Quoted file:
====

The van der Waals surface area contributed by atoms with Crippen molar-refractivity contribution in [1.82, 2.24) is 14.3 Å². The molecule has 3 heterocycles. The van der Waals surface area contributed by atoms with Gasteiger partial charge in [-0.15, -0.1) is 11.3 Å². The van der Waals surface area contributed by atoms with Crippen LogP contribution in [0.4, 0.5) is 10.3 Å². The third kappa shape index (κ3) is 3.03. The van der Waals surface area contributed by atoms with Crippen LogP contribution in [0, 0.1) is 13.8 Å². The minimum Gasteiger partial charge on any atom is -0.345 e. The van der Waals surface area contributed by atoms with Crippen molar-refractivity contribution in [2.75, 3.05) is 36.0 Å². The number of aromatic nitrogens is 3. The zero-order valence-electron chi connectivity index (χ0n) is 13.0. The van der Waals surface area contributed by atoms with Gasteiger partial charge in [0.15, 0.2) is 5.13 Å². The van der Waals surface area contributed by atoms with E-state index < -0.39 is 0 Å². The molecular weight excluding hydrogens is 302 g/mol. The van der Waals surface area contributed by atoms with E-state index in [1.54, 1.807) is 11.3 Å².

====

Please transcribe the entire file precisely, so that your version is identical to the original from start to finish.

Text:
The van der Waals surface area contributed by atoms with Crippen molar-refractivity contribution in [1.82, 2.24) is 14.3 Å². The molecule has 3 heterocycles. The van der Waals surface area contributed by atoms with Gasteiger partial charge in [-0.15, -0.1) is 11.3 Å². The van der Waals surface area contributed by atoms with Crippen LogP contribution in [0.4, 0.5) is 10.3 Å². The third kappa shape index (κ3) is 3.03. The van der Waals surface area contributed by atoms with Crippen LogP contribution in [0, 0.1) is 13.8 Å². The minimum Gasteiger partial charge on any atom is -0.345 e. The van der Waals surface area contributed by atoms with Crippen molar-refractivity contribution in [2.75, 3.05) is 36.0 Å². The number of aromatic nitrogens is 3. The zero-order valence-electron chi connectivity index (χ0n) is 13.0. The van der Waals surface area contributed by atoms with Gasteiger partial charge in [0.15, 0.2) is 5.13 Å². The van der Waals surface area contributed by atoms with E-state index < -0.39 is 0 Å². The molecular weight excluding hydrogens is 302 g/mol. The van der Waals surface area contributed by atoms with E-state index in [1.54, 1.807) is 11.3 Å².